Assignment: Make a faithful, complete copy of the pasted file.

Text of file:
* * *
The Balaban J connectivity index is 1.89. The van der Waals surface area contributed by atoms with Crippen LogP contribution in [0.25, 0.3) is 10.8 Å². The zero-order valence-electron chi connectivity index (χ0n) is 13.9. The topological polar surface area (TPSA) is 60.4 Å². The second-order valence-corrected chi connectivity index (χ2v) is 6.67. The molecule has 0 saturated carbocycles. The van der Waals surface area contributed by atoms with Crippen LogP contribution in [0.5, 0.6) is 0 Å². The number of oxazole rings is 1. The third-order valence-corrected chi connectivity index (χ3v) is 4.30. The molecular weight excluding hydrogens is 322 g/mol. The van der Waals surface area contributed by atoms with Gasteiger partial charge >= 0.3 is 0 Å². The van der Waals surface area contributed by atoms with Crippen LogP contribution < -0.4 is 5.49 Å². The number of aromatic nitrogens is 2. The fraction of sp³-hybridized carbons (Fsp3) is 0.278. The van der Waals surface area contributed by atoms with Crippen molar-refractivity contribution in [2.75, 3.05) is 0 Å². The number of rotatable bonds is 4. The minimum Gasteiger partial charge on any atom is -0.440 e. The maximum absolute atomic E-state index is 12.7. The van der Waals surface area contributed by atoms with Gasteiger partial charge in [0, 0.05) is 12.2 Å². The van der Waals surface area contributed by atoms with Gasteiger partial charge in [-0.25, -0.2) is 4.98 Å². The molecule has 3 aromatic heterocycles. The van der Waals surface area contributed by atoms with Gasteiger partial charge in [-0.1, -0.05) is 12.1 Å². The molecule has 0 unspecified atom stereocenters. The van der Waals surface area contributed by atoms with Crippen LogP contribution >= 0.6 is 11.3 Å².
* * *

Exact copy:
The Balaban J connectivity index is 1.89. The van der Waals surface area contributed by atoms with Crippen LogP contribution in [0.25, 0.3) is 10.8 Å². The zero-order valence-electron chi connectivity index (χ0n) is 13.9. The topological polar surface area (TPSA) is 60.4 Å². The second-order valence-corrected chi connectivity index (χ2v) is 6.67. The molecule has 0 saturated carbocycles. The van der Waals surface area contributed by atoms with Crippen LogP contribution in [0.5, 0.6) is 0 Å². The number of oxazole rings is 1. The third-order valence-corrected chi connectivity index (χ3v) is 4.30. The molecular weight excluding hydrogens is 322 g/mol. The van der Waals surface area contributed by atoms with Gasteiger partial charge >= 0.3 is 0 Å². The van der Waals surface area contributed by atoms with Crippen LogP contribution < -0.4 is 5.49 Å². The number of aromatic nitrogens is 2. The fraction of sp³-hybridized carbons (Fsp3) is 0.278. The van der Waals surface area contributed by atoms with Crippen molar-refractivity contribution in [2.75, 3.05) is 0 Å². The number of rotatable bonds is 4. The minimum Gasteiger partial charge on any atom is -0.440 e. The maximum absolute atomic E-state index is 12.7. The van der Waals surface area contributed by atoms with Gasteiger partial charge in [0, 0.05) is 12.2 Å². The van der Waals surface area contributed by atoms with Gasteiger partial charge in [-0.25, -0.2) is 4.98 Å². The molecule has 3 aromatic heterocycles. The van der Waals surface area contributed by atoms with Gasteiger partial charge in [-0.1, -0.05) is 12.1 Å². The molecule has 0 unspecified atom stereocenters. The van der Waals surface area contributed by atoms with Crippen LogP contribution >= 0.6 is 11.3 Å².